Mid-Level Information Technology Professionals: Skills and Traits Relevant to Fit, Individual and Organizational Success Factors

Mid-Level Information Technology Professionals: Skills and Traits Relevant to Fit, Individual and Organizational Success Factors

Vickie Coleman Gallagher (Cleveland State University, Cleveland, OH, USA), Kevin P. Gallagher (Northern Kentucky University, Newport, KY, USA) and Kate M. Kaiser (Marquette University, Milwaukee, WI, USA)
DOI: 10.4018/ijsodit.2013040102
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A gap exists in understanding organizational career ladders for IT professionals. This gap is especially pronounced in organizations externally sourcing IT related activities to vendors, given that technical positions often feed the pipeline to mid-level roles. Based on prior research and qualitative discussions with key informants, this paper discusses the skills necessary for mid-level roles and proposes individual differences in social skills / traits for several key positions (project manager, senior system analyst, and relationship manager). The authors’ research informs IT professionals as to traits that are most strongly related to success within particular roles. Furthermore, the proposed model and the concept of “fit” will help employers and universities improve coaching and counseling regarding career paths, and contribute to the effectiveness of university curriculum. Finally, this research will inform the types of motivational techniques necessary for organizations to incentivize and achieve results in the form of increased performance, lower turnover, and increased satisfaction.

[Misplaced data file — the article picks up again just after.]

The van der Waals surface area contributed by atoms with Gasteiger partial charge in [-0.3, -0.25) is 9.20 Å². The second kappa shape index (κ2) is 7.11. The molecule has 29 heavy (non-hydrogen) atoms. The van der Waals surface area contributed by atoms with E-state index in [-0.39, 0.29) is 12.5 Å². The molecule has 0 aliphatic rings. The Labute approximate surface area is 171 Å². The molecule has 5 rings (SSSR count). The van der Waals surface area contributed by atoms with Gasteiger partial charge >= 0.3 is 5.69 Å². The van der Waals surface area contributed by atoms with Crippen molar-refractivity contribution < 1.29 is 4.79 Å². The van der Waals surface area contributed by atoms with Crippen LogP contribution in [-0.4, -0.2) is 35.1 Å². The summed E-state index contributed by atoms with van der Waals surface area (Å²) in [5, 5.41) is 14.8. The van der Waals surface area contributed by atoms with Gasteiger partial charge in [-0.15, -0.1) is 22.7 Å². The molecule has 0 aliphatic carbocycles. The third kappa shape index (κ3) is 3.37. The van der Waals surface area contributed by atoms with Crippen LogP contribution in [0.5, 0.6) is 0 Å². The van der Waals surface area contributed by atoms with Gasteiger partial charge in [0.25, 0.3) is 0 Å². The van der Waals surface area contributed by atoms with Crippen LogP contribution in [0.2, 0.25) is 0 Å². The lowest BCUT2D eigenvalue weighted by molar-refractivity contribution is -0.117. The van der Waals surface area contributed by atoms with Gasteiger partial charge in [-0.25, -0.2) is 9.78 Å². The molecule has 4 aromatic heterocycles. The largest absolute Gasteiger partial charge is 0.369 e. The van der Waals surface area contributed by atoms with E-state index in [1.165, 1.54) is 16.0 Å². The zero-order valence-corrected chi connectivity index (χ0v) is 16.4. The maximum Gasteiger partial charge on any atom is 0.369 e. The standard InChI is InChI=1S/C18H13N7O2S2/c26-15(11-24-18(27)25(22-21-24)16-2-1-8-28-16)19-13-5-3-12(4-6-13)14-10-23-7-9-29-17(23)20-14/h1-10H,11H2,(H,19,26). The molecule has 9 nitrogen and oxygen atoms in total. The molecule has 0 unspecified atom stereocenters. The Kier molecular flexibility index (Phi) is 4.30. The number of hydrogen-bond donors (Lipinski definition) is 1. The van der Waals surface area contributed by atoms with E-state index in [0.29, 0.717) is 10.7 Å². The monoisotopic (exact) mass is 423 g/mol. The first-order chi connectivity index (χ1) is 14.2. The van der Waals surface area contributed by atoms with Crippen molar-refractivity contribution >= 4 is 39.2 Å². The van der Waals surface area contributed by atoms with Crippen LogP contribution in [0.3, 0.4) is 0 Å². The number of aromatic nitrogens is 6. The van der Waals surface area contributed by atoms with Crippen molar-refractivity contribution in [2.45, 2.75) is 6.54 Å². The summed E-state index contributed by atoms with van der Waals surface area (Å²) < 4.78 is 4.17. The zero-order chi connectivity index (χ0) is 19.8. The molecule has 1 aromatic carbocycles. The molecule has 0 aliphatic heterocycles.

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Background And Literature Review

Management information system (MIS) professionals enjoy promising career opportunities as the recession subsides. There is an ever increasing need for individuals who understand information technology (IT) and its role in helping companies identify business needs, design IT-related solutions, oversee delivery of projects, and manage vendor relations. There are also many baby-boomers with years of IT experience who will soon retire, creating even more opportunities.

However, IT professionals and students with strong technical training face challenges in trying to secure positions in IT, as the role of IT professionals in organizations has changed from technical to an emphasis on business domain and project management skills (Hawk et al., 2012; Zwieg et al., 2006). Large and medium-sized organizations have outsourced some technical development work traditionally assigned to entry-level IT personnel, such as application programming and IT system operations, making entry to the field difficult for those interested in more technical roles.

Alternatively there is increasing demand for mid-level IT workers in positions such as project managers, system analysts, and relationship managers (Gallagher et al., 2007; Zwieg et al., 2006), three key roles identified as vital to the IT department (Overby, 2007) according to an article in CIO Magazine. However, due to their lack of work experience, professionals may not be suited for the roles and responsibilities of these more advanced mid-level positions and what knowledge, skills and abilities (KSAs) are required in order to attain and succeed in such a role. Organizations struggle to define and outline IT career ladders for their employees. This is especially problematic if they no longer hire into traditional entry-level positions (Gallagher et al., 2007). One respondent explained (in our exploratory research described shortly), “I can buy skills in the application development world offshore…but my architects, I want to develop in house… [but then] I’m taking a large part of the feeder group out…I’m going to have a problem here.” Another executive explained that “developers are basically a commodity, so other than really specialized technical skills, those are things you would offshore”.

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